At 26, Chris Vobe is the youngest “super fan” I have interviewed for this series. He’s also the only one of the four from England. Despite being too young to have experienced the mania of the 1970s, he was front and centre for Elton’s re-emergence into mainstream music during the 1990s, a decade which he harks back to with immense fondness. It was the decade which, he says, cemented his love of Elton John from a very early age.
“I think it started with the album which came out in 1990 – The Very Best of Elton John. It went to number 1 in the UK charts and that was the start of a sort of resurgence for Elton here in England, although at the time I wasn’t old enough to be aware of it as that. I was bought a copy of the album, though I can’t remember who got it for me, because I think I’d heard it being played somewhere, maybe at a relative’s house or something like that. And so someone got me the album, which I played over and over again. There wasn’t a track on there that I didn’t like. I remember pouring over the booklet, with that wonderful “fountain pen-style” script and I taught myself the lyrics to every song.
“This was the 1990s, and so personal stereos and CD players were fairly new. Most albums people owned were on cassette tape. But I remember The Very Best of Elton John was the first of two records which I owned on CD, not cassette. And they were my records, and I would play them on my Sony personal stereo.”
If The Very Best of Elton John was one of two, what was the second CD? “It was an album called The Paul Simon Anthology, which came out around 1993/1994, I think. Although it was a few years later, I was still really young when I was playing these records, I would have been about six or seven.”
“When I was a kid, there were two artists who really made a lasting impression on me, a real imprint. One was Paul Simon, and the other was Elton John. Paul Simon had just done an extraordinary tour in the early 1990s for an album called The Rhythm of the Saints, which is probably the greatest world tour by any artist, it was just this amazing blend of mainstream American music with African and Brazilian rhythms. Then, in 1994, Elton released Made in England, which I thought was just incredible. I remember the music video for the title track being on TV one rainy weekend.”
My kind of hell: Elton's extroadinary career has been extensively covered by the British and American press. Chris has archived all of Elton's newspaper appearances from 1970 to the present day.
It was The Rhythm of the Saints and The Very Best of Elton John which began Chris’s love affair with music. Two decades later, he still has the same copies on CD that he first played as a child.
“The Very Best of Elton John – the double CD edition – is sitting with my collection, the same copy that I had back in the early 1990s. It’s in pristine condition!”
About that collection then. “I think the first Elton CD that I actually bought with my own money was One Night Only in 2000,” Chris says. “Before that, people had bought them for me, and they would always be what I’d ask for at birthdays and Christmas. Obviously, we bought Candle in the Wind 1997 when it came out, but it was One Night Only that marked the start of me “collecting”, I think. I’d familiarised myself with Elton’s back catalogue. I knew every record he’d released and the songs on it, even if I didn’t own a copy. Then, when I started High School, I was making a concerted effort to buy anything and everything that was available.”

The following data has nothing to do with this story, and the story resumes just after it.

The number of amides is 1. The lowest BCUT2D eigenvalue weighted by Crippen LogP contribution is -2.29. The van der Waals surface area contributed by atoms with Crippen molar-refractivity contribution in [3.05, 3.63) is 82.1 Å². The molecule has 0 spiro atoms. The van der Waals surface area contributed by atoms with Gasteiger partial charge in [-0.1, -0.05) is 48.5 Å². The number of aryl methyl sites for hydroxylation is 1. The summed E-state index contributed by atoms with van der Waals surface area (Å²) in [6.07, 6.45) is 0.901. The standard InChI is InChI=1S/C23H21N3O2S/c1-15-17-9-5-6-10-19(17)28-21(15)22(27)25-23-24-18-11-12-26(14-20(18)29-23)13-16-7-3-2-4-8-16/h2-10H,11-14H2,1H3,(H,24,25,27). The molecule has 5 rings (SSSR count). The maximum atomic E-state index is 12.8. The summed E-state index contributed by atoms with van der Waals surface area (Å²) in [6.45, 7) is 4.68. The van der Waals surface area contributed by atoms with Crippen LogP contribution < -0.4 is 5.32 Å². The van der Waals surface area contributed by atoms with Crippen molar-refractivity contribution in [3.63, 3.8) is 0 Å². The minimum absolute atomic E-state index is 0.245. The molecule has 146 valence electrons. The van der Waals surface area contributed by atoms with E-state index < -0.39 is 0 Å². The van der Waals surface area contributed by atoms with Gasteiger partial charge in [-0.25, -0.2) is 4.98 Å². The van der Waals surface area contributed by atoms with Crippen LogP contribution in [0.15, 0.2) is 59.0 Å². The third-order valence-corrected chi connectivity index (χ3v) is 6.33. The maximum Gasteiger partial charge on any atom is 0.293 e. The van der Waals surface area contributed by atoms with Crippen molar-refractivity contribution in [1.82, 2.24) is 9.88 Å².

One Night Only has a reputation amongst fans for being a less-than-stellar example of Elton’s live repertoire. “I actually think it’s a great album!” Chris responds. “It does what it says on the tin, which is give pretty energetic performances of Elton’s greatest hits. I played that album a hell of a lot when it came out. The live performance of Goodbye Yellow Brick Road on there, which was the opening track, is probably one of the best he’s done.”
By the time the early 2000’s came, Chris had enthusiastically collected everything in Elton’s back catalogue. “I’d started collecting vinyl at this point,” he recalls. “I had a turntable which had been in the family, and the first Elton John record I bought on vinyl was Captain Fantastic and the Brown Dirt Cowboy, which is my favourite album. I just remember pouring over the cover art, the lyrics, finding the whole concept of an album about the struggles that songwriters have with success and failure to be a very unique and interesting thing to do. I remember dashing home from High School and missing something that was happening that afternoon – I think some friends and I were planning to go somewhere – so that I could play Captain Fantastic.”
You wrote it and I played it: Playbills and tour programmes from across the years are a integral part of Chris's collection.
“I really like the sound of vinyl, I think those albums from the 70s sound several degrees better on vinyl. The sound is much purer. It was at this time as well that I was buying the Remastered editions of the “Classic Years”. I remember each one coming with the morning post after I’d ordered it – and you have to bear in mind that I was spending all my money on CDs and albums at this time – and feigning illness so that I could miss a day of High School in order for stay at home and listen to the albums I’d bought. There were certain things at High School I just had no interest in doing and, in my head, I would rather have spent the time listening to music and, in particular, Elton John.”
Since those years, Chris has amassed a collection of Elton John memorabilia that would make the most hardened fans’ eyes water. What started with a teenage love of collecting albums on CD and vinyl has expanded into a repository of practically everything with Elton or Bernie’s name on it.